Kansas | Kansas Agricultural Experiment Station | North Central Region
SDI technology combats water constraints with less water and higher crop yields compared to traditional irrigation methods.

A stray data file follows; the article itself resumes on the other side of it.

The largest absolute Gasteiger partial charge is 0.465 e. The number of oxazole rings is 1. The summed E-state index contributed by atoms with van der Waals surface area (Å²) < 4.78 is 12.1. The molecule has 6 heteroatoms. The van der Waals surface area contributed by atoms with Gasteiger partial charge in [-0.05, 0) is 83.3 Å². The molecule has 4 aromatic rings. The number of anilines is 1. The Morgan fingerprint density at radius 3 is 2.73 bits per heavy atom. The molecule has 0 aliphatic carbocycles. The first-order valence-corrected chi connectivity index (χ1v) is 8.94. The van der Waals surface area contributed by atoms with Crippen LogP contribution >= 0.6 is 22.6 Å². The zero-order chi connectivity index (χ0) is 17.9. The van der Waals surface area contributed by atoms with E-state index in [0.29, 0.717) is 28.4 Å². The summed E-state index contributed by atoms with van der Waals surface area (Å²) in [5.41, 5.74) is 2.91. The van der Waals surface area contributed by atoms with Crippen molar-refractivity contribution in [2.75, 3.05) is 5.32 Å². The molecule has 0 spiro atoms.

Research on subsurface drip irrigation (SDI) began in 1989 with an initiative to increase crop success across the Great Plains region while maintaining water resources, specifically that of the Ogallala Aquifer in the High Plains Aquifer System. Directed by researchers at the Kansas State University Northwest Research-Extension Center in Colby, Kansas, this project aims to increase water conservation, maintain water quality, and further develop SDI technology is this area of the U.S The expedited depletion of the Ogallala Aquifer has been the driving force behind this and other irrigation technology research. This aquifer sources about 27 percent of the irrigated land in the U.S. Since 1940 when large-scale irrigation began, it has been estimated that water levels have declined by more than 100 feet in parts of Kansas, New Mexico, Oklahoma, and Texas. More than 82 percent of the population in the Central Great Plains region relies on the aquifer for groundwater, including the states of Colorado, New Mexico, Texas, Oklahoma, Kansas, and Nebraska. If irrigation trends continue at their current rates, the Ogallala Aquifer saturation levels could decrease by 69 percent in the next 50 years. A SDI system is an underground drip-line that concentrates water output at the roots of the plant, which greatly reduces water and sediment runoff. This method uses an average of 25 percent less irrigation water than traditional irrigation techniques and increases crop yields and soil nitrogen content. Interest in this research has a global reach as farmers search for alternative irrigation techniques that reduce water waste. As the world population grows, conservation of natural resources is a priority for farmers and consumers alike.